i-75cincy

Facing northbound on the long downhill slope of  I-75 in Covington.  Downtown Cincinnati is in the distant center background.

Then there’s State Route 126, otherwise known as the Ronald Reagan Cross-County Highway.  The Cross County has proven to be a political lightning rod for the Cincinnati area.  Originally conceived as a means to improve east-west travel in central Hamilton County, developers wanted to build the freeway as a means to relieve congestion on nearby Galbraith Road.  By the early 1960s, the first segment of the Cross County was complete, linking Galbraith with Montgomery Road, just to the east of I-71.  By the mid-1970s, another segment was completed between the west side of I-275 and Colerain Avenue.  It would be a whole 20 years before the two segments were finally linked together in 1997.  Even then, the Cross County remains incomplete to this day.  Residents of Indian Hill and Crosby Township successfully blocked the remaining segment from being completed, which would have connected Montgomery with the eastern side of I-275.

cincy-cch

At the eastern terminus of the Ronald Reagan Cross County Highway, near Montgomery Road.

The Cross County was not the only expressway to fail to see completion in Cincinnati.  Just as local historians point out the existence of more than seven hills, so too were there more than the seven aforementioned freeways.  Three in particular hardly made it beyond the planning stages: the Colerain, the Taft, and Queen City freeways were all scrapped in their early stages.

Finding information on these scrapped freeways online isn’t easy, but reader David, a Cincinnati native, kindly sent me some relevant links.  According to the website Cincinnati-transit.net, the Taft expressway was to have run along nearby William Howard Taft Road, with its western terminus at the I-75/Western Viaduct/Harrison Ave. interchange (Exit 2B), and its eastern terminus at Columbia Parkway (U.S. 50), most likely near Torrence Parkway, with additional interchanges at Ravine Street, Vine Street , I-71, Gilbert Avenue, Victory Parkway, and Woodburn Avenue.

taftexpressway-map3

Map of the proposed Taft freeway showing some of the proposed interchanges, including Vine Street and I-71.

Although there isn’t a whole lot of physical evidence to support the planned construction of the Taft, one tantalizing piece is the I-71/Taft Rd. interchange (Exit 3A).  The off-ramp on southbound I-71 is exceptionally long, and then widens to three lanes before reaching the first stoplight:

I71TaftRoad

 

The Queen City expressway would have begun on the opposite side of the I-75/Western Viaduct interchange, traveling west and presumably running near Queen City Avenue and Cleves Warsaw Pike.  Proposed exits would have included Grand Avenue, Quebec Road, Queen City Avenue, Glenway Avenue, and Anderson Ferry Road.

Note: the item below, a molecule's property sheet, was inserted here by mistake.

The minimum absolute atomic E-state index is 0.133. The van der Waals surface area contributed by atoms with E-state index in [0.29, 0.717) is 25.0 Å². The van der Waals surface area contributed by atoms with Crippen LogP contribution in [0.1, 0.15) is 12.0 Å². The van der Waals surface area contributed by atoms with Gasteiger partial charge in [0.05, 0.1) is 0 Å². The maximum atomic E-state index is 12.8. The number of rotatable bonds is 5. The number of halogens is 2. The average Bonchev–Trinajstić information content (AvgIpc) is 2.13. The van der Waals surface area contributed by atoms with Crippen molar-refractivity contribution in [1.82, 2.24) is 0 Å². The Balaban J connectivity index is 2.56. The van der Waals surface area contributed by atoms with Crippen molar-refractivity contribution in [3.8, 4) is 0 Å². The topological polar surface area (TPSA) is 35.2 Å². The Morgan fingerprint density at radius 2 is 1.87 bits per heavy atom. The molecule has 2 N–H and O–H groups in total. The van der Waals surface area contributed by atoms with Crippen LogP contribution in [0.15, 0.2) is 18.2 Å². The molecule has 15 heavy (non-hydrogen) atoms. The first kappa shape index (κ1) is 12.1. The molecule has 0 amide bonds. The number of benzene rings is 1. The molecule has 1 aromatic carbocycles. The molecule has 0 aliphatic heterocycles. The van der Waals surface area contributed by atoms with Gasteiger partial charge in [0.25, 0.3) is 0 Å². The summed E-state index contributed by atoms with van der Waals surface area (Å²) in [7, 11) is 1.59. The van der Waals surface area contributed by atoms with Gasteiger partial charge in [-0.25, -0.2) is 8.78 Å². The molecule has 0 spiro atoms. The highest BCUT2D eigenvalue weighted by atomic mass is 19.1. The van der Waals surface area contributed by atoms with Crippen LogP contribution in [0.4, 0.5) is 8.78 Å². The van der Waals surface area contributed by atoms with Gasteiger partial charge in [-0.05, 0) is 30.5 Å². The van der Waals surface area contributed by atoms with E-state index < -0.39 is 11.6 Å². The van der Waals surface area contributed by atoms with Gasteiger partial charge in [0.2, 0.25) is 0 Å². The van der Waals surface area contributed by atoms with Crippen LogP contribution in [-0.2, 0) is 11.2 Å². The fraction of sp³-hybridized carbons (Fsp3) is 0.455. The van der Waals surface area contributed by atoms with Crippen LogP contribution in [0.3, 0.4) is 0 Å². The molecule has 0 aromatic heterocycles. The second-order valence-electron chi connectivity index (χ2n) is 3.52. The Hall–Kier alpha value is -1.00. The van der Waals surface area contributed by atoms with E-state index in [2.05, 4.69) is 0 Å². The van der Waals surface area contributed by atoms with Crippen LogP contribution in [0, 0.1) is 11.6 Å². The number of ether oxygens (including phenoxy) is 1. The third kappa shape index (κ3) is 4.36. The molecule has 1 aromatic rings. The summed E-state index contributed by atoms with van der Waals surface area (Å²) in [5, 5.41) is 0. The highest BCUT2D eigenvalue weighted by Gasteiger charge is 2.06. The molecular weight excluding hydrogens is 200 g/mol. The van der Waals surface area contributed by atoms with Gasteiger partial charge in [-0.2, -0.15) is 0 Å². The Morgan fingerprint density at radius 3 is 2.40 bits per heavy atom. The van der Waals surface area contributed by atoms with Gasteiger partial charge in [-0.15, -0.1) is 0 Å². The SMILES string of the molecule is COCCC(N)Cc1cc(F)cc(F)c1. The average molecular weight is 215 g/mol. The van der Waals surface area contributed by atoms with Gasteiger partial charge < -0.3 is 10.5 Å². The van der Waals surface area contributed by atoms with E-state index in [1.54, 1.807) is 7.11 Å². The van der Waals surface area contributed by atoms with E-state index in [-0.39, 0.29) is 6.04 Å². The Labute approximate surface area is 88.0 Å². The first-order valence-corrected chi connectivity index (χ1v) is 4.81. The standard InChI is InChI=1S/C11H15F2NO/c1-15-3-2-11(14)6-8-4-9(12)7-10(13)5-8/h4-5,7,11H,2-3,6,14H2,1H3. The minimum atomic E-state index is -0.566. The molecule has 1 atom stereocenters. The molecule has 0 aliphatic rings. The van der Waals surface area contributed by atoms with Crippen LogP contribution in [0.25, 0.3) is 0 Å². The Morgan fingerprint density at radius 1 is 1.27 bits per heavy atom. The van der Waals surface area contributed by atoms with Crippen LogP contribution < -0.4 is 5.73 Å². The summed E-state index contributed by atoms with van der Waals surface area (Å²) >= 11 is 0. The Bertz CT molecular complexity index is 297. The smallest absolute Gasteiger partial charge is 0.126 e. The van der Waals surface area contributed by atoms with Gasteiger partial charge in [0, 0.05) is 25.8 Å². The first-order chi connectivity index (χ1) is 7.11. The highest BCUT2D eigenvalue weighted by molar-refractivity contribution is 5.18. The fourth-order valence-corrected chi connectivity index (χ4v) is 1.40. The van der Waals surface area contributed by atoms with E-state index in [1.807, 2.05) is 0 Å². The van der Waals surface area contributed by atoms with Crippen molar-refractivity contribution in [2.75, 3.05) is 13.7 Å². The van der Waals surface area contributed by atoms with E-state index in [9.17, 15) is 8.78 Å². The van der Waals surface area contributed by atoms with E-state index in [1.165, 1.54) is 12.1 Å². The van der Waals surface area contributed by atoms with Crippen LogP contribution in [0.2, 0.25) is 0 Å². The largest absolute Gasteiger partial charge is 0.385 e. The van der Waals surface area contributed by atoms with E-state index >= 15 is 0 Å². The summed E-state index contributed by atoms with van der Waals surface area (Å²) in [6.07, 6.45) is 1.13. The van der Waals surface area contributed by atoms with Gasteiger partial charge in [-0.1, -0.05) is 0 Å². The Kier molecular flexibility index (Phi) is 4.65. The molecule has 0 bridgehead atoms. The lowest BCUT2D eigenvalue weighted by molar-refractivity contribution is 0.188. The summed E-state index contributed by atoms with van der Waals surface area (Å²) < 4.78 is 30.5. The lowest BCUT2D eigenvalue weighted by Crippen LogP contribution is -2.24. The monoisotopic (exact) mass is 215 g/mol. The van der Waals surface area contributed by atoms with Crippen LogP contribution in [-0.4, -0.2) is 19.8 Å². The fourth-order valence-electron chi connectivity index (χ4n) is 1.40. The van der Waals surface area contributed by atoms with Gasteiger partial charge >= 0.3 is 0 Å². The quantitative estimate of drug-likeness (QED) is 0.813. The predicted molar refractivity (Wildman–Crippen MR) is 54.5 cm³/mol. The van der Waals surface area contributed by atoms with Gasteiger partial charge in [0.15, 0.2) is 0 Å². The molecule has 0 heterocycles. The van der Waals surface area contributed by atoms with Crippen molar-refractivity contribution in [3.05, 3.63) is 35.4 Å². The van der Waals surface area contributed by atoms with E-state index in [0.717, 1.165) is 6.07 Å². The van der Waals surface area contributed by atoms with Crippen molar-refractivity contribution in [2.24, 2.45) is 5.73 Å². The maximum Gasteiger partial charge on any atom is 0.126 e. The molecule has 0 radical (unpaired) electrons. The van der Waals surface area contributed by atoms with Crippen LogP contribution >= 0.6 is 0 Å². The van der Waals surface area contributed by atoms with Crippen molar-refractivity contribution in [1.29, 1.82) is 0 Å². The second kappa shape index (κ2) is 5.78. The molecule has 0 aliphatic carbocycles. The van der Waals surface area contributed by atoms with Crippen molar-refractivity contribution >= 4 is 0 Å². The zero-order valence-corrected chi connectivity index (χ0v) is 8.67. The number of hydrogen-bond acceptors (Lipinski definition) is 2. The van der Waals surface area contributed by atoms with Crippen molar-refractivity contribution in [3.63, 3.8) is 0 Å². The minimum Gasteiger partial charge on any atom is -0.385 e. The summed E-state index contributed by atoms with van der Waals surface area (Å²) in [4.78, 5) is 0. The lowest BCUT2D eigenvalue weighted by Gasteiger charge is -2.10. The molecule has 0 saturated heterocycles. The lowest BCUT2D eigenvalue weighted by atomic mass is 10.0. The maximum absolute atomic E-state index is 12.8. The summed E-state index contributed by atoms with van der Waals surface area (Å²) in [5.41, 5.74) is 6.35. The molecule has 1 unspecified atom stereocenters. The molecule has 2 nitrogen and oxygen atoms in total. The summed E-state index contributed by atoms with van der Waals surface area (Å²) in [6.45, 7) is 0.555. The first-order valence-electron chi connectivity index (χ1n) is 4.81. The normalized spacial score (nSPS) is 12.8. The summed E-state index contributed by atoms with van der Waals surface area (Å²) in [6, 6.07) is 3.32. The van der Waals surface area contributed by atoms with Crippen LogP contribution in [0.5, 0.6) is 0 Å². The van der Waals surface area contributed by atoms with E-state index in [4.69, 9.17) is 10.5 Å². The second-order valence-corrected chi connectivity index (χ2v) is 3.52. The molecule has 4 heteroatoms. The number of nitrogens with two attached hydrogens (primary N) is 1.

53 Western Hills Viaduct - Google Maps

Facing west on the Western Hills Viaduct, near I-75.  This would have been the eastern terminus for the Queen City Freeway.

Finally, there was the proposed Colerain Expressway, which would have connected I-74 at the Colerain Avenue (U.S. 27) interchange with I-275 between Colerain and Hamilton Avenues, with interchanges at Compton Road, Galbraith Road, and North Bend Road.

colerain2

Looking northwest at the Colerain/I-74 interchange.  Note the ramp stubs for the proposed  Colerain freeway.  Photo courtesy of Cincinnati-transit.net.

 

The following map would give you some sense of where all the freeways would have been located, lined in purple:

cincyfreewaymap

 

Well, that’s enough for our “Ohio Tour” for now.  Next, we will head out east to Pennsylvania and upstate New York.  Plenty more to discover there!

 

Additional sources:

https://www.cincinnati.com/picture-gallery/news/local/2018/04/26/a-visual-history-of-cincinnati-transportation/33773547/

https://en.wikipedia.org/wiki/Interstate_75_in_Kentucky

http://www.cincinnati-transit.net/never-built.html

https://www.cincinnati-oh.gov/planning/assets/File/2001_northside_colerain_connector_land_use_plan.pdf

https://www.wcpo.com/news/our-community/from-the-vault/from-the-vault-why-cincinnatis-airport-is-in-kentucky-70-years-after-first-flights

https://books.google.com/books?id=P641AQAAMAAJ&pg=SA1-PA6&lpg=SA1-PA6&dq=cincinnati+ohio+state+route+126+history&source=bl&ots=Da9g—b-C&sig=ACfU3U39nB02Z-CysukdUtTAD36MWYv6Ng&hl=en&sa=X&ved=2ahUKEwiYv4mYit_pAhWEbc0KHXRTDekQ6AEwBHoECAsQAQ#v=onepage&q=cincinnati%20ohio%20state%20route%20126%20history&f=false

https://en.wikipedia.org/wiki/Highway_revolts_in_the_United_States#Cincinnati

https://dir.md/wiki/Ronald_Reagan_Cross_County_Highway?host=en.wikipedia.org